Conversational apps and services, such as Apple’s Siri and Microsoft’s Cortana have managed to find a way into peoples’ everyday lives as a way of finding answers to questions, quickly.
These conversational apps, also called ‘Bots’ which are a form of Artificial Intelligence (AI), are not limited to just answering questions, but can, using ‘natural conversation’ enable users to interact with services (be it ordering a pizza without looking at a traditional menu, or providing technical support to an employee’s PC issue).
Bots can be interacted with by either voice or text and can come in the form of a website, an app, or integration into existing services such as: Skype for Business; Facebook Messenger; Cortana; Microsoft Teams and more. Bots can be accessed via a wide range of devices from smart phones to laptops and even devices without screens.
So why should businesses consider developing their own Bots?
The advantages of Bots to a business should be obvious – without the need of a dedicated and extensive support desk to handle queries for your own website, app or service, you could bake in support for bots inside your own website, app or service. This way users would have access to the same support tools using natural conversation, without leaving the screen that requires assistance.
Bots can work well on their own, but they work even better with the help of humans when they hit the limit of their coded knowledge. Bots are primarily programme driven but are inevitably only be as good as they are designed and coded by humans. The Bot experience is intended to be seamless to the user, even if the Bot’s script has reached its end and it needs to interface to get guidance from a service desk. The user talking to the Bot just enjoys a single trafficked conversation without seeing any splits.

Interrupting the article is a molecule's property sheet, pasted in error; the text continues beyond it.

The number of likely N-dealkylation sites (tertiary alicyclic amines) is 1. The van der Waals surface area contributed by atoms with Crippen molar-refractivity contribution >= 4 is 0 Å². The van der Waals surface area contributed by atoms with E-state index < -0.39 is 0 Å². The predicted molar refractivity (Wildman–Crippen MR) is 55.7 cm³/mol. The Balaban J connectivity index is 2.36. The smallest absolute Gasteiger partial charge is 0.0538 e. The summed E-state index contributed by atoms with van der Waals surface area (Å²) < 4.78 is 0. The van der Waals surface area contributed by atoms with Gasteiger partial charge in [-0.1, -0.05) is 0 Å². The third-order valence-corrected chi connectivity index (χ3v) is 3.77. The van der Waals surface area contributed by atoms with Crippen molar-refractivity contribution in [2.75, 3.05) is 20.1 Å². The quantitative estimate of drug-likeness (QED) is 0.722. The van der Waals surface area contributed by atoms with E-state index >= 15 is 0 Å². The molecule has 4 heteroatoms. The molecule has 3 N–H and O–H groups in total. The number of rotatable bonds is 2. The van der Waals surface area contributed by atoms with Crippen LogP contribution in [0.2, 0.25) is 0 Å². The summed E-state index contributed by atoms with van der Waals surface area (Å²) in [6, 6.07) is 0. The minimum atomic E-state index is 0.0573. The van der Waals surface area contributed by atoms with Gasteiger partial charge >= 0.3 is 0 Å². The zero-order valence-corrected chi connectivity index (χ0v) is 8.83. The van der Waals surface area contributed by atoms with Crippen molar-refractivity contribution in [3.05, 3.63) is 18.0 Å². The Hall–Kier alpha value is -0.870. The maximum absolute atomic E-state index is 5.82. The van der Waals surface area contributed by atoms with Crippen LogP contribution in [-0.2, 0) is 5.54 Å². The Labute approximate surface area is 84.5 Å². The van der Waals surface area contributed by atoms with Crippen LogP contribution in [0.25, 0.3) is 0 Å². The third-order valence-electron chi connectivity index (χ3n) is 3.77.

The disadvantages at the start of the Bot technology process was in the creation period as building a coding system from scratch to handle conversational queries and integrate across known and used services was a monumental task. The good news however is that a lot of this work has now been done and is being made available as a foundation to consumers to build their own Bots. Microsoft is currently taking the lead in this area with its own Bot Framework, currently in preview.
Bots are no longer reserved by the technical giants of the world. With the tools to create Bots having been developed and distributed, this makes Bots accessible to a wide array of devices and services. We will soon see a lot more Bots out in the wild from a wide variety of businesses and tech hobbyists. This influx in Bots could impact the technical landscape in a similar way that mobile Apps achieved when their tools became readily available – like with the original arrival of Apps in 2008 for Apple with the iPhone 3G. So those who can make a strong brand early on will see stronger success as the platform evolves over time – and Bots could become a regular feature as part of the service desk toolkit for IT Managed Service Providers in future.